EU ready to settle with publishers over ebook price-fixing, but no talks yet
European Union antitrust chief Joaquin Almunia says that the Competition Commission is open to a settlement with publishers in the increasingly high-profile ebook price fixing case, but only if the companies address key regulatory issues. Almunia says regulators are coordinating with the Justice Department, which is also investigating the industry.
Apple's activities are still central to the investigation, with Hachette, HarperCollins, Macmillan, Penguin and Simon & Schuster's deals with the Cupertino, Calif. company being questioned. Like the US Justice Department investigation, Apple's efforts to restrict how ebooks are sold to competitors is a key issue.
While a Wall Street Journal report last week indicated that settlement talks between several publishers and the Justice Department were already underway, Almunia says none of the publishers had initiated discussions with the European Commission over the antitrust concerns. Regardless, the EC expects the parties to come to the table prepared to make concessions.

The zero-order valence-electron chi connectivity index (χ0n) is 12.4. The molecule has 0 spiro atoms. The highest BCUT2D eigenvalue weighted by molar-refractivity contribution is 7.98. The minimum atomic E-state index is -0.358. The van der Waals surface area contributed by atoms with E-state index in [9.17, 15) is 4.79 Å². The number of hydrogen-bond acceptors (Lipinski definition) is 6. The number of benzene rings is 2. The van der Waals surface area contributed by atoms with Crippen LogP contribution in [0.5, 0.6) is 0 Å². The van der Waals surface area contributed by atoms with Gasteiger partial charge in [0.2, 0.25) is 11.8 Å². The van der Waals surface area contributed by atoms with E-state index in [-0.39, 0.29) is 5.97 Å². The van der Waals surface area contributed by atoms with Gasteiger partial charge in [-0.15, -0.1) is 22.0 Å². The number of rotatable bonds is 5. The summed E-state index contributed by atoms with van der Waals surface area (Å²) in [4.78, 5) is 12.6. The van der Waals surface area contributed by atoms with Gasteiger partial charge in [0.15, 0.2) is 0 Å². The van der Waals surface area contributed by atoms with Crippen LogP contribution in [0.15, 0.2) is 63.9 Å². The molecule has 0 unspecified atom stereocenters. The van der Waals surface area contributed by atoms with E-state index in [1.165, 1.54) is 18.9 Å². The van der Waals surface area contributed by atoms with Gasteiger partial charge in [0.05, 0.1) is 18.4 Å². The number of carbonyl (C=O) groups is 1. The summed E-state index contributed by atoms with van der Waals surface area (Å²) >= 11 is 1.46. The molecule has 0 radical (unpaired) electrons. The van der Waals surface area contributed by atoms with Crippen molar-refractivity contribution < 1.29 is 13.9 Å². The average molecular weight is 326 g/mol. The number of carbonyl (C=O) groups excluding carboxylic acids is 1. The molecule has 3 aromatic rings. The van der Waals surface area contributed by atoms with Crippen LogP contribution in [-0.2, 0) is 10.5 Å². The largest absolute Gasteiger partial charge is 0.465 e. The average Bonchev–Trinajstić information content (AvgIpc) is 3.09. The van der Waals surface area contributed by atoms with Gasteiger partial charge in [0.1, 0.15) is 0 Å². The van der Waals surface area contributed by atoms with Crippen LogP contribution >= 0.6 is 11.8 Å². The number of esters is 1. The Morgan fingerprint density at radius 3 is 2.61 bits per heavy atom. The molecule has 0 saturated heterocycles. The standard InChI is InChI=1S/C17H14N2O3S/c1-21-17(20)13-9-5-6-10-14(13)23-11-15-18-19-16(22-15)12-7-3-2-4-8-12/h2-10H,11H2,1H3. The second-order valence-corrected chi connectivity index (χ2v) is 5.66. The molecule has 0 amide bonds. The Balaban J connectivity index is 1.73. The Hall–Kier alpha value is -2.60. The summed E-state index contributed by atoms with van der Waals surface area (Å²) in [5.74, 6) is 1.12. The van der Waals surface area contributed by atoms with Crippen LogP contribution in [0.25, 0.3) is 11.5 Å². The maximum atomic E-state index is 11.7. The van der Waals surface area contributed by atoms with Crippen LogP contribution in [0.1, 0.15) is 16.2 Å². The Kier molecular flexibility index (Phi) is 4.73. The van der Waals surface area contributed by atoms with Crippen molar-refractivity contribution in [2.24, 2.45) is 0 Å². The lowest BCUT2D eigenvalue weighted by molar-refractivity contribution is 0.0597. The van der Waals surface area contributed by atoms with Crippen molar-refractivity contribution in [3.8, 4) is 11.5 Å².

"This possibility of a settlement is only open in the case the publishers will be ready to remove all our objections", he is quoted as telling reporters. Almunia believes the issue is an important one due to the fast growth of the sector and the Commission's desire "to avoid collusive practices".
Publishers may find settling in their best interests. As reported on Friday, filings in a concurrent class-action lawsuit show that Apple already has admitted to at least two key allegations, and antitrust experts say Apple's actions do raise antitrust concerns, especially considered in context of Amazon's success in the marketplace.
"Amazon's success [in ebooks], which has been revolutionary, has definitively undermined the business models of the old publishers of hardback and paperback volumes", antitrust attorney William Markham of San Diego-based Maldonado & Markham tells BetaNews. "It directly threatens Apple’s core products and its ambition to sell e-books".